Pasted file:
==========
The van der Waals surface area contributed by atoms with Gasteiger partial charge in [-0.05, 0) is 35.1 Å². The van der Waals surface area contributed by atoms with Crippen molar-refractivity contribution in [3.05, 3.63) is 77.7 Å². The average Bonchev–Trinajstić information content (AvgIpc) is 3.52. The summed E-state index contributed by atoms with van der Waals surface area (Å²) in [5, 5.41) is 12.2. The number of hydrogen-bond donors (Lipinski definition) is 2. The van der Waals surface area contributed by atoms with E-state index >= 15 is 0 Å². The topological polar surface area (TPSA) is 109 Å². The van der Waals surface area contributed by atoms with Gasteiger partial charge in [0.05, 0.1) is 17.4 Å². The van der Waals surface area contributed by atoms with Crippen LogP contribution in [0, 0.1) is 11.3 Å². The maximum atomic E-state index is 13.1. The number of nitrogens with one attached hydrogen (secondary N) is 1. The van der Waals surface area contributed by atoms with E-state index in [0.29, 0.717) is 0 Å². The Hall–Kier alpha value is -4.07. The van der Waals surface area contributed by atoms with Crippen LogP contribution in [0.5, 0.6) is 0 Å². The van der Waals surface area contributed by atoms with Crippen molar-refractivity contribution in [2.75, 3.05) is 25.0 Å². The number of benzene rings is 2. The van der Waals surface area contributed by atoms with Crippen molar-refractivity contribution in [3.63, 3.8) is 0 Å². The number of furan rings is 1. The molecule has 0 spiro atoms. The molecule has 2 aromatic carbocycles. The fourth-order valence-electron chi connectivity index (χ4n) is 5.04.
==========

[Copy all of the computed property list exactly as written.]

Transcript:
The van der Waals surface area contributed by atoms with Gasteiger partial charge in [-0.05, 0) is 35.1 Å². The van der Waals surface area contributed by atoms with Crippen molar-refractivity contribution in [3.05, 3.63) is 77.7 Å². The average Bonchev–Trinajstić information content (AvgIpc) is 3.52. The summed E-state index contributed by atoms with van der Waals surface area (Å²) in [5, 5.41) is 12.2. The number of hydrogen-bond donors (Lipinski definition) is 2. The van der Waals surface area contributed by atoms with E-state index >= 15 is 0 Å². The topological polar surface area (TPSA) is 109 Å². The van der Waals surface area contributed by atoms with Gasteiger partial charge in [0.05, 0.1) is 17.4 Å². The van der Waals surface area contributed by atoms with Crippen LogP contribution in [0, 0.1) is 11.3 Å². The maximum atomic E-state index is 13.1. The number of nitrogens with one attached hydrogen (secondary N) is 1. The van der Waals surface area contributed by atoms with E-state index in [0.29, 0.717) is 0 Å². The Hall–Kier alpha value is -4.07. The van der Waals surface area contributed by atoms with Crippen LogP contribution in [0.5, 0.6) is 0 Å². The van der Waals surface area contributed by atoms with Crippen molar-refractivity contribution in [2.75, 3.05) is 25.0 Å². The number of benzene rings is 2. The van der Waals surface area contributed by atoms with Crippen molar-refractivity contribution in [3.63, 3.8) is 0 Å². The number of furan rings is 1. The molecule has 0 spiro atoms. The molecule has 2 aromatic carbocycles. The fourth-order valence-electron chi connectivity index (χ4n) is 5.04.